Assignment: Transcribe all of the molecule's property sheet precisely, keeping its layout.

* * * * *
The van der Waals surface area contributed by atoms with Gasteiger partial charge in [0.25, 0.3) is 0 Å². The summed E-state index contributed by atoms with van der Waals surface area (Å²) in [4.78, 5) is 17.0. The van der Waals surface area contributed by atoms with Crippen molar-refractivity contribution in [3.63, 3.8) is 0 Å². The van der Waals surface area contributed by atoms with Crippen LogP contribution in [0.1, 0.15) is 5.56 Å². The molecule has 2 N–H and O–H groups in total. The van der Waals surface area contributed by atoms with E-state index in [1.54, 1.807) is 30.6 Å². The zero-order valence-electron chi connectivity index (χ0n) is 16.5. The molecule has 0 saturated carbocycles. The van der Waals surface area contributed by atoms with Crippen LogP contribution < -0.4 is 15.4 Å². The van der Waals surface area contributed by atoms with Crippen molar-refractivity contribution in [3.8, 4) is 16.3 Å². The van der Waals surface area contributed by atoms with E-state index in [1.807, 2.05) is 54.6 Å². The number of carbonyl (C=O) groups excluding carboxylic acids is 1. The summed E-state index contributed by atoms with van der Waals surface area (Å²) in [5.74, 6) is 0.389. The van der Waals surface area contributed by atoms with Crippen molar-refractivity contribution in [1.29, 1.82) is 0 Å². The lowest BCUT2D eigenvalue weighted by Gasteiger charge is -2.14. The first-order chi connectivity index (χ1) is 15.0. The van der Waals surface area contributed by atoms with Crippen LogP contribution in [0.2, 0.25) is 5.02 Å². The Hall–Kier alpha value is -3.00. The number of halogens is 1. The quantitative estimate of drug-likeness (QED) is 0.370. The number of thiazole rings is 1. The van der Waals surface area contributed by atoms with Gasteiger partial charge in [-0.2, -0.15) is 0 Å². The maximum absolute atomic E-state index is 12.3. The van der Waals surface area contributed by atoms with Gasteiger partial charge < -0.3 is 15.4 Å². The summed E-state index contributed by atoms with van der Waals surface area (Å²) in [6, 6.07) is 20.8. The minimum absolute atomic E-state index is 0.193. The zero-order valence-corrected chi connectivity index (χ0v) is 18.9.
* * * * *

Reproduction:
The van der Waals surface area contributed by atoms with Gasteiger partial charge in [0.25, 0.3) is 0 Å². The summed E-state index contributed by atoms with van der Waals surface area (Å²) in [4.78, 5) is 17.0. The van der Waals surface area contributed by atoms with Crippen molar-refractivity contribution in [3.63, 3.8) is 0 Å². The van der Waals surface area contributed by atoms with Crippen LogP contribution in [0.1, 0.15) is 5.56 Å². The molecule has 2 N–H and O–H groups in total. The van der Waals surface area contributed by atoms with E-state index in [1.54, 1.807) is 30.6 Å². The zero-order valence-electron chi connectivity index (χ0n) is 16.5. The molecule has 0 saturated carbocycles. The van der Waals surface area contributed by atoms with Crippen LogP contribution < -0.4 is 15.4 Å². The van der Waals surface area contributed by atoms with Crippen molar-refractivity contribution in [3.8, 4) is 16.3 Å². The van der Waals surface area contributed by atoms with E-state index in [1.807, 2.05) is 54.6 Å². The number of carbonyl (C=O) groups excluding carboxylic acids is 1. The summed E-state index contributed by atoms with van der Waals surface area (Å²) in [5.74, 6) is 0.389. The van der Waals surface area contributed by atoms with Crippen molar-refractivity contribution in [1.29, 1.82) is 0 Å². The lowest BCUT2D eigenvalue weighted by Gasteiger charge is -2.14. The first-order chi connectivity index (χ1) is 15.0. The van der Waals surface area contributed by atoms with Crippen LogP contribution in [0.2, 0.25) is 5.02 Å². The Hall–Kier alpha value is -3.00. The number of halogens is 1. The quantitative estimate of drug-likeness (QED) is 0.370. The number of thiazole rings is 1. The van der Waals surface area contributed by atoms with Gasteiger partial charge in [-0.2, -0.15) is 0 Å². The maximum absolute atomic E-state index is 12.3. The van der Waals surface area contributed by atoms with Gasteiger partial charge < -0.3 is 15.4 Å². The summed E-state index contributed by atoms with van der Waals surface area (Å²) in [6, 6.07) is 20.8. The minimum absolute atomic E-state index is 0.193. The zero-order valence-corrected chi connectivity index (χ0v) is 18.9.